Interactivity, Distributed Workflows, and Thick Provenance: A Review of Challenges Confronting Digital Humanities Research Objects
- 1. University of Maryland, College Park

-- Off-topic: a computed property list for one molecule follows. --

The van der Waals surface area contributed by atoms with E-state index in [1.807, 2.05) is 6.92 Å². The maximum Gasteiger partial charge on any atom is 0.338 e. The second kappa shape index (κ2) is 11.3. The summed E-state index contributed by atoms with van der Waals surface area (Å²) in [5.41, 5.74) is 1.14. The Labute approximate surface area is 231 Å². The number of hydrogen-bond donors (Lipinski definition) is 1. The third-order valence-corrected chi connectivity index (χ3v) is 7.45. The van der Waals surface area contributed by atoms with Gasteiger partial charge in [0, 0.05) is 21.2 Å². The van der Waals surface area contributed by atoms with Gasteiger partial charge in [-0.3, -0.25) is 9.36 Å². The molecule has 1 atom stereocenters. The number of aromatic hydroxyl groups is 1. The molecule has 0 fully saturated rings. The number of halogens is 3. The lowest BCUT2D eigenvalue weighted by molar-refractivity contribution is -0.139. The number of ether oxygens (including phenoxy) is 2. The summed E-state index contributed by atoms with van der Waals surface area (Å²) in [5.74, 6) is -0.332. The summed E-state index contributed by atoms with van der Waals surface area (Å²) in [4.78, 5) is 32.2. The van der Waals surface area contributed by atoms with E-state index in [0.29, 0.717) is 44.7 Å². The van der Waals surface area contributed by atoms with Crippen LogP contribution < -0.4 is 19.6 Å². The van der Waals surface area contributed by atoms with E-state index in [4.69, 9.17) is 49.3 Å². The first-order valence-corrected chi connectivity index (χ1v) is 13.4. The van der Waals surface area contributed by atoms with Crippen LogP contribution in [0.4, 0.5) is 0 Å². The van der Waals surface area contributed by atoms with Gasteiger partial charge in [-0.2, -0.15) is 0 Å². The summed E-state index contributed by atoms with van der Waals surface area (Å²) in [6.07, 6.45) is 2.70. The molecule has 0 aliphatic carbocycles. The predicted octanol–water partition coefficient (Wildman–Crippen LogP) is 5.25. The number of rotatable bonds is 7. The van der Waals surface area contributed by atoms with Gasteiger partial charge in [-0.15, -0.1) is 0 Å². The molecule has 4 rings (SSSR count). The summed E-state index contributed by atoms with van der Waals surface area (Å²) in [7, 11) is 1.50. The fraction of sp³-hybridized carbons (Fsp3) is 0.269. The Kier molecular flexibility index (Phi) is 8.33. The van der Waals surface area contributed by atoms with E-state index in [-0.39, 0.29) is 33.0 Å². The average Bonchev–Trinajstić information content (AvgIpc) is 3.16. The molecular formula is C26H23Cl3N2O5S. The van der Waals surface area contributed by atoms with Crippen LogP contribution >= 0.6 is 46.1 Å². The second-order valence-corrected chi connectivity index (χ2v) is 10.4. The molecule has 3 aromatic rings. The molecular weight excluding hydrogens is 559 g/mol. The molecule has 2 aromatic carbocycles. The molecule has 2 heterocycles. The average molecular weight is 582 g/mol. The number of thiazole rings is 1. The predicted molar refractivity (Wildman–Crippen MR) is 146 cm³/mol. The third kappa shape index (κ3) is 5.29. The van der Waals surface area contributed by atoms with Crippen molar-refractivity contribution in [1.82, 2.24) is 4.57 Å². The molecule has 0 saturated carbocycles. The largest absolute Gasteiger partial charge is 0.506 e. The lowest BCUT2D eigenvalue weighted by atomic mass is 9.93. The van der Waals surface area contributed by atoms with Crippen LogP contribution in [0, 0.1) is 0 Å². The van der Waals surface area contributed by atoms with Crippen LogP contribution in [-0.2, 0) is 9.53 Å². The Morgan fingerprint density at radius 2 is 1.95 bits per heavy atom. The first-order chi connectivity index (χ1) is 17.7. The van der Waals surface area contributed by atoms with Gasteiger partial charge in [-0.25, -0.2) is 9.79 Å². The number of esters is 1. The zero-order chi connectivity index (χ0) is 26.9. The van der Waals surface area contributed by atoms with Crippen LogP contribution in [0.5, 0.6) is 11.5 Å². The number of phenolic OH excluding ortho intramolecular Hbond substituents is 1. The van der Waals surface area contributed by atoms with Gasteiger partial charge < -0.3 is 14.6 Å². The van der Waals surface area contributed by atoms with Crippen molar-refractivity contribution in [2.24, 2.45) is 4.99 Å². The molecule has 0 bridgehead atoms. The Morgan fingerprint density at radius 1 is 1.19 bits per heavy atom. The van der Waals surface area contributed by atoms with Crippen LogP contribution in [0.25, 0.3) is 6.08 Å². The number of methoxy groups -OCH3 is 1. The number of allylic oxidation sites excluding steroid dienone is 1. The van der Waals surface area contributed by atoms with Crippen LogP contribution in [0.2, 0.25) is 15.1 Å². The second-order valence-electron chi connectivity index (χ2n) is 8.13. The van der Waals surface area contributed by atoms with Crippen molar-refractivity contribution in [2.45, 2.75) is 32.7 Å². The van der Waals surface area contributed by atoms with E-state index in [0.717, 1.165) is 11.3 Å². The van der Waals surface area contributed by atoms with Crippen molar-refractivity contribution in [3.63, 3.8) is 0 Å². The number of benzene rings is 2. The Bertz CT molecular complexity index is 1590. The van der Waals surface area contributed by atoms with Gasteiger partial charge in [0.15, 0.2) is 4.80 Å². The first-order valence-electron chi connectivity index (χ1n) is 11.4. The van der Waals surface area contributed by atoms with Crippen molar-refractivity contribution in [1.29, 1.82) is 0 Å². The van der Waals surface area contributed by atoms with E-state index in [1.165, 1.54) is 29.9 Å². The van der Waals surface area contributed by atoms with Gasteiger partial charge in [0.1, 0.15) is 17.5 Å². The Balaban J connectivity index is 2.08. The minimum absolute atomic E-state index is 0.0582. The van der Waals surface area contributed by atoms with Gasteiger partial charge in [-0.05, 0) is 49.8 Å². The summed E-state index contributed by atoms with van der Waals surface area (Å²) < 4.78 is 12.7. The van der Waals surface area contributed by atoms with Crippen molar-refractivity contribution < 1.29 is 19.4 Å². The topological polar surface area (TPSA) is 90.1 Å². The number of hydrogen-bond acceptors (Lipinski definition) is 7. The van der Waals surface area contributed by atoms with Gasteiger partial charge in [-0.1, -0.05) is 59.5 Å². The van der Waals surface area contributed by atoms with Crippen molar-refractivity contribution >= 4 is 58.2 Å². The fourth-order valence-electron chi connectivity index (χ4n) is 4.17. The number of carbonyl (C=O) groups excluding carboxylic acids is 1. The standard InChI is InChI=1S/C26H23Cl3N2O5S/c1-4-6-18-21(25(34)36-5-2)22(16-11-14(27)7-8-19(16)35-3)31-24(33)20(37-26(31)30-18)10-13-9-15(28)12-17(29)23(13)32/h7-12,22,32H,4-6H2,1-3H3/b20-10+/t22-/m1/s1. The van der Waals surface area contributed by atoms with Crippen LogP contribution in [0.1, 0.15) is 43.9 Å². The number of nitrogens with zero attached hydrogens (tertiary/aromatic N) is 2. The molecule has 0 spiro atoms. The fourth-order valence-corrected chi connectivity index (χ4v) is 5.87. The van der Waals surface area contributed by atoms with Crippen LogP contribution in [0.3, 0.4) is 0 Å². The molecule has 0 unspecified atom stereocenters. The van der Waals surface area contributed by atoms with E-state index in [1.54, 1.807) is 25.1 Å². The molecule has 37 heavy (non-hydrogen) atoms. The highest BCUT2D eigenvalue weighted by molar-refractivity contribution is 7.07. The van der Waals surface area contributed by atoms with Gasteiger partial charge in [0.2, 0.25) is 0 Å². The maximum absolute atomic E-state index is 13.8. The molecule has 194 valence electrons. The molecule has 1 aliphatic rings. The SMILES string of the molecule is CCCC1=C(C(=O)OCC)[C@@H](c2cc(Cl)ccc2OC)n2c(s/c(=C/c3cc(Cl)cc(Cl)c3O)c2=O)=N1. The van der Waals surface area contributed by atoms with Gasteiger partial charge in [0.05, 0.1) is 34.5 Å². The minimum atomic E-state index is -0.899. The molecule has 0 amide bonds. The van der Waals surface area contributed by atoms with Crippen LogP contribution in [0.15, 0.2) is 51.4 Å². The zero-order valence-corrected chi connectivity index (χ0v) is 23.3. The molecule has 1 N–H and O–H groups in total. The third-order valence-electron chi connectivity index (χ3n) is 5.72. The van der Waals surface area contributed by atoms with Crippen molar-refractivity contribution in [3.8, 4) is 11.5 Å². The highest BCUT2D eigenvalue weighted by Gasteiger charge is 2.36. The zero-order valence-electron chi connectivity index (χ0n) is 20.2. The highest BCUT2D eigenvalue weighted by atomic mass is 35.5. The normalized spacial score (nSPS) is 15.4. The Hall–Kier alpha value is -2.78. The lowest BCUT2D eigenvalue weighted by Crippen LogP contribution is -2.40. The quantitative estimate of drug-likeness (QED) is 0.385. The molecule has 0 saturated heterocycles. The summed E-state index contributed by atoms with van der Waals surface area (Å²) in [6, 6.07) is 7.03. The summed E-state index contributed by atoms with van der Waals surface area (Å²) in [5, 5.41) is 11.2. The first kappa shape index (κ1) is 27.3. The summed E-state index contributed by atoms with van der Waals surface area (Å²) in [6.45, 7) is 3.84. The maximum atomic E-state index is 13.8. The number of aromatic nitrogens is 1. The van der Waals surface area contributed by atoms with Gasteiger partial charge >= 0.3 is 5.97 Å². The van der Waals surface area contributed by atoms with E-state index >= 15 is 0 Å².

Despite the rapid growth of digital scholarship in the humanities, most existing research infrastructures lack adequate support for the creation, management, sharing, maintenance, and preservation of complex, networked digital objects. While Research Objects (ROs) have primarily been oriented toward scientific research workflows, the RO model and parallel approaches have gained some uptake in the humanities, enough to suggest their potential to undergird sustainable, networked humanities research infrastructures. This paper reviews several compelling applications in the humanities of the RO and closely related models, in platforms for data sharing, computational workflows, collaborative annotation, digital and semantic publishing, and repositories in several domains. The goal of this paper is to elaborate challenges confronting the application of ROs to digital humanities scholarship, and suggest implications for the implementation of ROs and related models in humanities cyberinfrastructure.